Why should the government provide income protection in a recession?
Unemployment insurance payments would be insufficient to offset the large income losses due to coronavirus and the ensuing recession. Governments are stepping in to provide much-needed income support to households that face significant declines in their monthly income.
The significant decrease in productive activity as a result of the pandemic and the lockdown means that the UK economy is likely to record negative economic growth in 2020. Such recessions are often characterised by high unemployment, as companies and business owners lay off workers to reduce their operating costs and ensure the longevity of their businesses.
Although Covid-19 is first a health crisis, it could become an economic disaster for households that do not have a reserve of savings to see them through months in which they lose income. In this situation, the government is ideally placed to provide income protection beyond what would normally be available in unemployment insurance payments such as Universal Credit.
What does evidence from economic research tell us?
- Gross Domestic Product (GDP) measures the value of all goods and services produced within an economy in a specific year. For that reason, GDP is also considered a measure of productive activity and economic growth.
- GDP can also be measured as the sum of total demand for finished goods and services in an economy, called aggregate demand. Aggregate demand is calculated as the sum of spending undertaken by households, businesses and the government.
- The Covid-19 recession is a negative shock to aggregate demand: businesses close or have less business, thereby reducing their profits. This may cause business owners to lay off employees, which means household incomes are reduced. These households then have less income to spend on output from businesses that are still operating, which will reduce profits further and could, in turn, motivate businesses to retrench yet more employees.
- The government can implement policies, called demand-side policies, which can increase aggregate demand to affect output, employment and inflation. Income protection policies constitute an expansionary fiscal policy aimed at supporting household incomes and increasing spending in the economy.
- During the 2008/09 global financial crisis, the German government introduced ‘Kurzarbeitergeld’ or ‘short-work money’, which is an income protection policy where laid-off workers received 60% of their pre-crisis pay from the Federal Labour Office, the agency responsible for issuing unemployment benefits. The scheme was hailed as one of the reasons why Germany’s economy recovered rapidly following that crisis.
- Realising that unemployment insurance payments would be insufficient to offset the large losses in household incomes, governments are stepping in to provide much-needed income support to households that face significant declines in their monthly income.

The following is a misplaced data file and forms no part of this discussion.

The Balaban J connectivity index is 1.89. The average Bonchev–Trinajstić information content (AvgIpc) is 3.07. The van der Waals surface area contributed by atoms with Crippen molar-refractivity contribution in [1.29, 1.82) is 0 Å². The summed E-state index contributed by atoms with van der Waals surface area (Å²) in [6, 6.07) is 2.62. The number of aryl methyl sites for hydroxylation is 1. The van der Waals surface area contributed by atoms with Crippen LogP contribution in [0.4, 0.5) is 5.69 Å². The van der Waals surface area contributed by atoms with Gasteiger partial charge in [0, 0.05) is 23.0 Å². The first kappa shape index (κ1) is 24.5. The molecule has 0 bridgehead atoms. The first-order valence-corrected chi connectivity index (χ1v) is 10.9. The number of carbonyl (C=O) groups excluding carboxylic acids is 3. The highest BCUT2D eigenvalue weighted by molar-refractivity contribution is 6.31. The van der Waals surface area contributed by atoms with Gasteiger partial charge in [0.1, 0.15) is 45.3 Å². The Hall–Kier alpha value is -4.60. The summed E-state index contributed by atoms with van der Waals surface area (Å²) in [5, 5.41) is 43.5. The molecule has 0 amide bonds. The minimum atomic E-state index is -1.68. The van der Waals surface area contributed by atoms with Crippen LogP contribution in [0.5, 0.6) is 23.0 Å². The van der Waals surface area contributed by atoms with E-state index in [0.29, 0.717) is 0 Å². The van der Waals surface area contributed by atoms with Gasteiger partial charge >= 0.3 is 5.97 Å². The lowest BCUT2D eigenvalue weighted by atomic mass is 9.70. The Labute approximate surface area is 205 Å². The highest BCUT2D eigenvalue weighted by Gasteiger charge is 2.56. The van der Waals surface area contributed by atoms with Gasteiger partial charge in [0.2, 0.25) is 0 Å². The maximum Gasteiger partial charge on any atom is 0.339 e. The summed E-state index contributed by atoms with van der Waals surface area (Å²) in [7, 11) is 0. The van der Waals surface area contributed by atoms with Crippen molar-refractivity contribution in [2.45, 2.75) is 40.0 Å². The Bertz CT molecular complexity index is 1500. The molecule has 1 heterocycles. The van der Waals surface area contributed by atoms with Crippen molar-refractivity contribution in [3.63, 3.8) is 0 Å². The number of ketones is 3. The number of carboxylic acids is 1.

How reliable is the evidence?
The concepts and mechanisms underpinning aggregate demand has been researched and studied since the Great Depression of the 1930s, and now form the basis of many textbooks on introductory economics. Since then, governments have routinely used fiscal expansion policies to support economic activity and employment during recessions.
Many advanced economies provide unemployment insurance to support livelihoods while the unemployed search for another job. To avoid abuse of the system, these people are required to register with an employment service and prove they are actively searching for work.
There is evidence, however, which suggests that unemployment benefits could (negatively) change the behaviour of those people that receive the payment (Bailey, 1978). Receiving an income during a spell of unemployment could change the wages that a person would be willing to accept, and thus extend the duration of unemployment and represent a greater burden to the government (Card and Levine, 2000). Research has now suggested an ‘optimal’ payment structure that would ensure people continue to search actively for work while receiving unemployment benefits (Chetty, 2008).
Unfortunately, the procedures associated with unemployment insurance schemes can prove cumbersome in the face of an economic crisis with a rapid onset, such as the coronavirus. In the United States, many state unemployment departments were overwhelmed by the sudden exponential increase in unemployment insurance claims, and the crashing of various state department websites was well documented in the news (Bell and Blanchflower, 2020).
For this reason, governments have resorted to innovative income protection measures to prevent a sudden and rapid increase in unemployment. These measures include schemes that ensure that businesses retain their staff and employees receive a portion of their pre-crisis income. The benefit of these schemes is that they do not alter the incentive structures of those affected: furloughed workers do not alter their search patterns as they remain on their company payroll, while businesses benefit from keeping staff with specialist skills and company-specific experience.
Related question: How does the government's furlough scheme work?
What can research tell us about the impact of income protection policies?